- Seen formation is not common in pteridophytes (except Selaginella) whereas in gymnosperms seeds are produced.
Similarities with Angiosperms
Gymnosperms resemble angiosperms in the features mentioned below:
- Sporophytic generation of both gymnosperms and angiosperms is well developed and long lived.
- Include trees and shrubs and may be erect, scandent of climbing.
- Plants are differentiated into root, stem and leaves.
- Roots exarch, diarch to polyarch and undergo secondary growth.
- Stem eustelic and undergo secondary growth resulting monoxylic or polyxylic wood.
- Presence vessels and companion cells (in gymnosperms only in Gnetales).
- Both gymnosperms and angiosperms are heterosporous plants. Germination of spores is precocious.
- Both the groups groups have endosporic and reduced nature of gametophytes.
- Pollen grains in both gymnosperms and angiosperms develop pollen tube.
- Male gametes are non-motile in majority of gymnosperms and all angiosperms.
- In both gymnosperms and angiosperms megaspore is in organic connection with the megasporangium.
- Megasporangium is never shed and is retained within the megaspoangium so as to form the seeds both gymnosperms and angiosperms.
- The nucleus in both gymnosperms and angiosperms is protected by an integument to form a structure called ovule. It may have a micropyle and may be sessile or stalked.
Differences between Gymnosperms and Angiosperms
Gymnosperms differ from the angiosperms in the features mentioned below:
- Majority of angiosperms are herbaceous in contrast to the gymnosperms which are mostly woody.
- Angiosperms may be annual, biennial or perennial whereas gymnosperms are usually perennial.
- In angiosperms, xylem has vessels and phloem possesses companion cells, whereas in gymnosperms (except Gnetales) xylem is devoid of vessels and phloem lacks companion cells.
- Gymnosperms rarely reproduce by vegetative means (Cycas by balbils) whereas this method is very common among the angiosperms.
- Reproductive organs in gymnosperms are commonly referred as cones or strobili (except the female reproductive organs in Cycas) that bear compactly arranged sporophylls around a central axis. Angiosperm flower is homologous to cone or strobilus but the reproductive organs do not occur compactly.
- Gymnosperms lack accessory attracting organs like nectarines, sepals and petals. These structures are present in angiosperm flowers.
- In gymnosperms cones are unisexual, whereas in angiosperms the flowers are usually bisexual.
- Pollen grains in gymnosperms give rise to prothallial cells during germination. In angiosperm, such prothallial cells are not found.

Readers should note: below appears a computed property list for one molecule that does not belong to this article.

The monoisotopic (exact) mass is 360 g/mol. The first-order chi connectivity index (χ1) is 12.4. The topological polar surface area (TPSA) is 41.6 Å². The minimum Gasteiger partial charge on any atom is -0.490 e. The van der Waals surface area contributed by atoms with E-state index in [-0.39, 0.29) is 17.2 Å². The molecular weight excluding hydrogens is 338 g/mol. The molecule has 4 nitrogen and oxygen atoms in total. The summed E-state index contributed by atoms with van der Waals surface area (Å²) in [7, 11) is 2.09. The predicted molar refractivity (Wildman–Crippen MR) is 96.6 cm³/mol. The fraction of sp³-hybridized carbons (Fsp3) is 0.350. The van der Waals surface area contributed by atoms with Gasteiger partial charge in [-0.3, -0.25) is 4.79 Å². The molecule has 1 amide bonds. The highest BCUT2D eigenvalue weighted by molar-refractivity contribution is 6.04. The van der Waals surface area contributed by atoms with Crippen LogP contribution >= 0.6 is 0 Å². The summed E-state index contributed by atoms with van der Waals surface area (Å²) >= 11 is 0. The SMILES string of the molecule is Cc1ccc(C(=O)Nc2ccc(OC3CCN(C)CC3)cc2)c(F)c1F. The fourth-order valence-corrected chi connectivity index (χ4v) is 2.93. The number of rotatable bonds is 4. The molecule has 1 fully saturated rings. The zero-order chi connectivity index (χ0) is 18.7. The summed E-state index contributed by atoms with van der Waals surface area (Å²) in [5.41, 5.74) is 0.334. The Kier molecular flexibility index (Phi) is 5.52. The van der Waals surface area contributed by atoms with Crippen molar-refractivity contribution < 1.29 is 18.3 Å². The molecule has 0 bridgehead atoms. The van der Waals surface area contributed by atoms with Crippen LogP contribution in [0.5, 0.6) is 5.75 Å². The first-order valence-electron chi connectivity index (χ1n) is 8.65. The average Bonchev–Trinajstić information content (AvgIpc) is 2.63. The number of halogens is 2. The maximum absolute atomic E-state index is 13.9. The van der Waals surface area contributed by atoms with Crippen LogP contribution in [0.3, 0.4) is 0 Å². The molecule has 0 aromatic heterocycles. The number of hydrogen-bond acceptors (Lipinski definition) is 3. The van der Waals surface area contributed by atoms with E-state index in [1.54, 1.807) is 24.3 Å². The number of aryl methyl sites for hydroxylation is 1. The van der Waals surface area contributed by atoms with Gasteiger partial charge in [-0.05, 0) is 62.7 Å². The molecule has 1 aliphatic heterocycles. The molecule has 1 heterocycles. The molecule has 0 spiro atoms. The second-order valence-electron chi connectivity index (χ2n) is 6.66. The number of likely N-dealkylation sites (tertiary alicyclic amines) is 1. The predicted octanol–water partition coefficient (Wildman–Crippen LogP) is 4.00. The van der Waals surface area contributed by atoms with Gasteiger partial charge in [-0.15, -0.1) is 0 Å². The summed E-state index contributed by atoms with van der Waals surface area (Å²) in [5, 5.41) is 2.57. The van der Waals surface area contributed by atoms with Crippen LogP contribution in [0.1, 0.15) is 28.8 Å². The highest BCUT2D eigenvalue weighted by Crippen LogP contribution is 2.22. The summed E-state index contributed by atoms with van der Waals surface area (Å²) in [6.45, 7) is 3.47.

- In gymnosperm, the ovules are naked whereas in angiosperms they are enclosed by the carpels.
- Angiosperms lack archegonia (the female sex-organ) whereas the gymnosperms (except Gnetum) possess them.
- Gymnosperms exhibit anaemophilous pollination whereas among angiosperms anemophily entomophily, heterophilly and zoophilly are all prevalent.
- In gymnosperms, pollen grains directly fall on the micropyle during pollination, whereas in angiosperms they fall on the stigma, travel through style and finally reach ovary and ovule.
- In gymnosperms endosperm develops before fertilization and is a haploid (N) tissue. In contrast, in angiosperms, it is a triploid tissue (3N) that develops after fertilization.
- Gymnosperms, do not show double fertilization or triple fusion whereas in angiosperms. It is a characteristic phenomenon.
- Among gymnosperms cleavage polyembryony is prevalent, whereas in angiosperms it is absent.
- Zygote exhibits free nuclear divisions in gymnosperms but not in angiosperms.
- Angiospermous seeds are enclosed within the carpels or ovaries that develop fruits, whereas in gymnosperms the seeds are naked.
Above similarities and differences between gymnosperms and other vascular plants suggest a close affinity between them. The plants, however, have certain characters of their own which lead to firm and independent group gymnosperms occupying a position between pteridophytes and angiosperms.
- Affinities of Hemichordata with Chordata| Annelida & Echinodermata
- Affinities of Pteridophytes (with Bryophytes and Gymnosperms)
- Economic Importance of Pteridophytes
- Economic importance of Lichens
- Reproduction in Lichens (Various Types)
- Alternations of Generation in Pteridophytes (Origin, Theories)
- Apogamy and Apospory